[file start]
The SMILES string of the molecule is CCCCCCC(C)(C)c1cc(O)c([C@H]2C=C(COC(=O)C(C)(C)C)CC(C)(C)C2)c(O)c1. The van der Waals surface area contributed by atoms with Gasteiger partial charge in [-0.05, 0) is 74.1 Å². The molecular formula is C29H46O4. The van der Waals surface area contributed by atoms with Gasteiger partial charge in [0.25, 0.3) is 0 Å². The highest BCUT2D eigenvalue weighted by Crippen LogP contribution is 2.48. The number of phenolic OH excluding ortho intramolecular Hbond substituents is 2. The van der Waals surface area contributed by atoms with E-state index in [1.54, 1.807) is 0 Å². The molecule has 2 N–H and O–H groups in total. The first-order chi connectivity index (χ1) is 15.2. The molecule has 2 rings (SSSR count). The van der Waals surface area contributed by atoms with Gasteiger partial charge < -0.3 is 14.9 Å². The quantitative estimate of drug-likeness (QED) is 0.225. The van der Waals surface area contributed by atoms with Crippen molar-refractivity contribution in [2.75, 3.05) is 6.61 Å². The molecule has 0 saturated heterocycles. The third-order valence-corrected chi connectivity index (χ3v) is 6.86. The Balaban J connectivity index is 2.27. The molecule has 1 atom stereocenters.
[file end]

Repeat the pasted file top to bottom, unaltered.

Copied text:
The SMILES string of the molecule is CCCCCCC(C)(C)c1cc(O)c([C@H]2C=C(COC(=O)C(C)(C)C)CC(C)(C)C2)c(O)c1. The van der Waals surface area contributed by atoms with Gasteiger partial charge in [-0.05, 0) is 74.1 Å². The molecular formula is C29H46O4. The van der Waals surface area contributed by atoms with Gasteiger partial charge in [0.25, 0.3) is 0 Å². The highest BCUT2D eigenvalue weighted by Crippen LogP contribution is 2.48. The number of phenolic OH excluding ortho intramolecular Hbond substituents is 2. The van der Waals surface area contributed by atoms with E-state index in [1.54, 1.807) is 0 Å². The molecule has 2 N–H and O–H groups in total. The first-order chi connectivity index (χ1) is 15.2. The molecule has 2 rings (SSSR count). The van der Waals surface area contributed by atoms with Gasteiger partial charge < -0.3 is 14.9 Å². The quantitative estimate of drug-likeness (QED) is 0.225. The van der Waals surface area contributed by atoms with Crippen molar-refractivity contribution in [2.75, 3.05) is 6.61 Å². The molecule has 0 saturated heterocycles. The third-order valence-corrected chi connectivity index (χ3v) is 6.86. The Balaban J connectivity index is 2.27. The molecule has 1 atom stereocenters.